After analysing over 6 million small business websites, security vendor SiteLock has warned: “There’s no such thing as ‘too small to be hacked’ anymore.” It’s a stark warning that many companies large and small are failing to heed.
In its Q4/2017 report (registration required), SiteLock saw a decrease in the number of recorded attacks. This does not mean the threat has gone away. Neill Feather, president of SiteLock commented: “Hackers are constantly trying new avenues and even leveraging older tactics that continue to be successful. As our research shows, cybercriminals are now able to successfully breach a site with fewer, more targeted attacks.
“Now more than ever, businesses need to evaluate their current security posture and ensure they have both the right technology and a response plan in place should a hack occur.”
Why are small businesses under attack?
Small businesses have long been accused of being the weak link in the supply chain. After all, why spend days attacking a large and secure business when attacking a small insecure supplier gets access to the real target.
Small businesses are also attractive for other reasons. They often have limited backups and are therefore likely to pay ransoms. The lack of cyber security means that they can be exploited to infect visitors with malware. They can also be co-opted into botnets and used for cryptomining.
SiteLock says that in Q4/2017 websites experience an average of 44 attacks per day. While this was down 25% from the previous quarter it is still a substantial number of attacks. Without effective cyber security defences, it is likely that some of those attacks will be successful. It’s also important to restate that this is not about attacks via email or on users. These are attacks on websites that are often not spotted or recorded by many sites.
The fallout from an attack can have serious impact on a business. Setting aside the impact of a data breach along with the costs and fines that brings, there are other costs. These can include completely rebuilding a site which means being offline for a period. If customers cannot get to a website they go elsewhere often not to return. If they cannot get to a site and discover that it has been hacked there is little chance they will return. The loss of reputation, future revenues from customer added to the lost time is significant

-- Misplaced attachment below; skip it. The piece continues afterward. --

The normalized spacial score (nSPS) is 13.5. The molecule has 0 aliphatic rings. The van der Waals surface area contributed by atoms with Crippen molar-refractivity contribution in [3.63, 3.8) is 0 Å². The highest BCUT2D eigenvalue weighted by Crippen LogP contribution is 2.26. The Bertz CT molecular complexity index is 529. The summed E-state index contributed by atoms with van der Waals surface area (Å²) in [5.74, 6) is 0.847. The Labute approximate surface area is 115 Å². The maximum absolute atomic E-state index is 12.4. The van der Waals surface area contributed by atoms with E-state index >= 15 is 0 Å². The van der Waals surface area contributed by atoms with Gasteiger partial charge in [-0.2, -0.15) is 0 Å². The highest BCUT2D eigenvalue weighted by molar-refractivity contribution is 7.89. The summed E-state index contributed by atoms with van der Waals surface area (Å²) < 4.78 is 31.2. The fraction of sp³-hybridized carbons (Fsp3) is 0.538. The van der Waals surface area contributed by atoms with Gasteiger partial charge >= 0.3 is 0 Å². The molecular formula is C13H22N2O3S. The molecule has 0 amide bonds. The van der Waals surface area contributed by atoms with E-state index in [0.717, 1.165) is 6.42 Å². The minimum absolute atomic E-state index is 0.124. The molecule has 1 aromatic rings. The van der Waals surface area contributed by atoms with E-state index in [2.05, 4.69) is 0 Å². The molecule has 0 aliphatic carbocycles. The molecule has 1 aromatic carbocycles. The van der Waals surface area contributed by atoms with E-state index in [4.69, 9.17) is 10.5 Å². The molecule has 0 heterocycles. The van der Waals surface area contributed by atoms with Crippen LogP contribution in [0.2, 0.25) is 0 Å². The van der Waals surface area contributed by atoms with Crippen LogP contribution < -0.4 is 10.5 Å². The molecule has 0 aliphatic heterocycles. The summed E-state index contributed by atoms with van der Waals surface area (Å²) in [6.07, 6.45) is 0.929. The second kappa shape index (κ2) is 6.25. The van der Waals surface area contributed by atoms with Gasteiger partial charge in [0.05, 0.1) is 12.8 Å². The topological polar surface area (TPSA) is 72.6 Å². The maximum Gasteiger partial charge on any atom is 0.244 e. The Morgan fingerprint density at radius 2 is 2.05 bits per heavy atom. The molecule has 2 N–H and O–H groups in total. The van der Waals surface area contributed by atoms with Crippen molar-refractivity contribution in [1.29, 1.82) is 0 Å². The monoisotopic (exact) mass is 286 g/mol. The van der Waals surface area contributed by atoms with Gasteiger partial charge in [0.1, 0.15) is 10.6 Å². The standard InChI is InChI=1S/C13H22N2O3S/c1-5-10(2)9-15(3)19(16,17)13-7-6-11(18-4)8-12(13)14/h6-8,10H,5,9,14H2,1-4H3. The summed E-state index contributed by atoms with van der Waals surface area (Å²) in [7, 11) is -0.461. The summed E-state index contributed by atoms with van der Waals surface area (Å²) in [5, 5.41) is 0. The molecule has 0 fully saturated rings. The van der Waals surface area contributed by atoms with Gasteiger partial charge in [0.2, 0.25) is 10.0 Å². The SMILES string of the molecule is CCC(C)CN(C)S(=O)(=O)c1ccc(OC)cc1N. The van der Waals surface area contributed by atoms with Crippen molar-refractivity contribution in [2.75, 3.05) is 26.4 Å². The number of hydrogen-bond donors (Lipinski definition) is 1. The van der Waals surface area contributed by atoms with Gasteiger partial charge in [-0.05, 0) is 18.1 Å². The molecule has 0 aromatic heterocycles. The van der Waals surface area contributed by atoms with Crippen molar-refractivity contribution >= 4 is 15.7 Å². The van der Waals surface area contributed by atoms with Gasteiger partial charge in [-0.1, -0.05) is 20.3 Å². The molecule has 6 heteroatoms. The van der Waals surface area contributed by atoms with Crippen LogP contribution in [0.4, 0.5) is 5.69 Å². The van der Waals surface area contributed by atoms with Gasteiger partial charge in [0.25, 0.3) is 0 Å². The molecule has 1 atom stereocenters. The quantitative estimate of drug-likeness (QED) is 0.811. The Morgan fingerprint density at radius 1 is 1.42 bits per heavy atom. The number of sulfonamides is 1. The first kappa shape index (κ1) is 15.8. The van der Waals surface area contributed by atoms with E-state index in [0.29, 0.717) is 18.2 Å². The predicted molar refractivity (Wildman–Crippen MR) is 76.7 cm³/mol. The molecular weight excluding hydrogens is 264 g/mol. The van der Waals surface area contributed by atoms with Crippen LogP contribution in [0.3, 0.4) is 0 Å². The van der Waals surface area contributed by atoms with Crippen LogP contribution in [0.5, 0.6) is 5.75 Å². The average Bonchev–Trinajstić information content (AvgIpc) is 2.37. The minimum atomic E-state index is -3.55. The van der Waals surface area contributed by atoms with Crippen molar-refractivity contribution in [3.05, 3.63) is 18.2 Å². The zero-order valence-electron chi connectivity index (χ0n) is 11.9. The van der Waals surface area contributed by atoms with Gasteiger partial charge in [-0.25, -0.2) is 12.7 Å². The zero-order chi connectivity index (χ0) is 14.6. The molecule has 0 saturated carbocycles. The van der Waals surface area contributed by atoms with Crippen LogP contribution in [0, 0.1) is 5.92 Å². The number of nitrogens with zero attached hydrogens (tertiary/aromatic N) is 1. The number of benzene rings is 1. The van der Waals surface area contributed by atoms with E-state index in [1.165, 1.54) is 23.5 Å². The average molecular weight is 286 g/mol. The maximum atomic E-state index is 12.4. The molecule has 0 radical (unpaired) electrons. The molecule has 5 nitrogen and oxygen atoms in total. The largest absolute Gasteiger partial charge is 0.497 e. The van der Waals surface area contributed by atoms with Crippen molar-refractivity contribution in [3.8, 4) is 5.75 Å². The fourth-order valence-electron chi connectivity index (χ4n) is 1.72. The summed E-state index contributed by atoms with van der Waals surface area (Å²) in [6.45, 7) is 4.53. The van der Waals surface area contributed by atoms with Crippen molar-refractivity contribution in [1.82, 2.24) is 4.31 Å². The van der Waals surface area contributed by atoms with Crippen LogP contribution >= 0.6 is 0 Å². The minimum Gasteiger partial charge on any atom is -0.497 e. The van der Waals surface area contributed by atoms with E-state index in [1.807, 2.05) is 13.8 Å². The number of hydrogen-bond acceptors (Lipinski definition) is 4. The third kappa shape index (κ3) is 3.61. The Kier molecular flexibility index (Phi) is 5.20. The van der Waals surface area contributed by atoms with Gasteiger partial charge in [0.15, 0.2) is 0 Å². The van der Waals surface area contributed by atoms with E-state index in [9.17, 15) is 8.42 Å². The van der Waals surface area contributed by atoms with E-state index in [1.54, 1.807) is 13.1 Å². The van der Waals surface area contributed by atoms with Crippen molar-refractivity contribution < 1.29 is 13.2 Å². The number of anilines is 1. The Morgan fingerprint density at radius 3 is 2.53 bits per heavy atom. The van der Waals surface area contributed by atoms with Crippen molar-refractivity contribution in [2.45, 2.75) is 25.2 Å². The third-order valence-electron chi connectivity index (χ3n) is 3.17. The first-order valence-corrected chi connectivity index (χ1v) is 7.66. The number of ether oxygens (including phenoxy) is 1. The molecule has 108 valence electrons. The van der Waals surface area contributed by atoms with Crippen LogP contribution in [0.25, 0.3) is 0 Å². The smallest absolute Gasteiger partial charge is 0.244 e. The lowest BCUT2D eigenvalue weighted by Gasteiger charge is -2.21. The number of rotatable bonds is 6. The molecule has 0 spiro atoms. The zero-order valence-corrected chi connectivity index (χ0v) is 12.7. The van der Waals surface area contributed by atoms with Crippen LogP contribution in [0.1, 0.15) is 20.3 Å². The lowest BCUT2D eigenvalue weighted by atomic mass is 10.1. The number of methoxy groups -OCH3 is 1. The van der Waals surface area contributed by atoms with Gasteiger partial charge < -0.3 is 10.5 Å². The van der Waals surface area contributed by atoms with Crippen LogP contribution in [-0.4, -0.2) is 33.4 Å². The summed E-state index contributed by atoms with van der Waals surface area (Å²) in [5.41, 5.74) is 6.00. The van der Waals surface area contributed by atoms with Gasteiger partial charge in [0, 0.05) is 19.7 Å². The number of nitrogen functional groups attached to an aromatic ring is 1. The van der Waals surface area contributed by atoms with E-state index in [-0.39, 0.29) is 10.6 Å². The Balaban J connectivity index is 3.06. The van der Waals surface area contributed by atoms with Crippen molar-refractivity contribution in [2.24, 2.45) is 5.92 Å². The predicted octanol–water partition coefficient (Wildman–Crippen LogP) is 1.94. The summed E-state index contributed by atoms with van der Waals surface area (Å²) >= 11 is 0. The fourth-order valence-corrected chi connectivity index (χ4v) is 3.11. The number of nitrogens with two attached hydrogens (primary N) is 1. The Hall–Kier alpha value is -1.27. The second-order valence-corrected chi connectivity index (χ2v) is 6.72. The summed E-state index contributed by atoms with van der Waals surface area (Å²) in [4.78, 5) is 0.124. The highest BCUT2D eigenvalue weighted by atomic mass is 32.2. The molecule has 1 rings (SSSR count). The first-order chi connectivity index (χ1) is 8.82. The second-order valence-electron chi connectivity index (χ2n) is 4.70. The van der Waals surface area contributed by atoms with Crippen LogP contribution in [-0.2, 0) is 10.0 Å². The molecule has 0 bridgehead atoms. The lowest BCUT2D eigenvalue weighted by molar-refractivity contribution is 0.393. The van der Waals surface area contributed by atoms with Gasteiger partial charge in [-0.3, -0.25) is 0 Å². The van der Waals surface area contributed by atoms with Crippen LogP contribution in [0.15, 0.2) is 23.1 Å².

What does SiteLock recommend for small businesses?
SiteLock says that basic precautions and cyber security hygiene are a key part of the solution to the issue. Among the steps to take are:
Make sure your CMS is fully patched: New sites appear every minute. Those using popular CMS like WordPress are under attack within 30 minutes of being created. It is important that site owners and webmasters make sure they update as soon as new versions are available. If an ISP is slow to update then it may mean moving to another ISP. Patching the CMS is not enough. 46% of WordPress sites that were up to date with the core patches were infected with malware. 19% of up to date Joomla! sites were also infected. Drupal sites were the least likely to be properly patched with only 18% of infected sites having all the core updates.
Update all plugins and themes to patch vulnerabilities: This is good advice but what happens if a plugin or theme is not being regularly updated? The obvious solution is to replace them. If the issue is the theme this can be expensive, but less so than a breach. Hackers also focus on creating infected plugins, a risk to the incautious.
Use a web scanner: SiteLock warns against relying on browsers and search engines to identify malware on a website. They often fail to identify infections which can lead to a site being blacklisted. This stops users visiting a site. This is one of the solutions that SiteLock offers.
What does this mean?
The rate of attacks against small business websites might have dropped in Q4/2017 but it is too early to see this as a trend. SiteLock rates sites 1-3 based on their risk factor. The higher the number the more likely a site is to be infected. Sites ranked 3 are 26.7% more likely to be infected than sites ranked 1.
Risk factors can be changed based on how a site is designed and the software used. The CMS is a specific factor along with how often it is patched. On top of that are the plugins and themes used, many of which are not updated regularly. Site owners need to have a process to keep on top of patching or risk the consequences.
Small businesses often rely on third parties to design and build their websites. This means establishing a regular update process so that the business can see what has been done on the site and how safe it is.
Business owners who do not keep on top of their website are likely to suffer serious consequences. This might be something as simple as being defaced. At the other end of the scale it could be as serious as being blacklisted or being forced offline.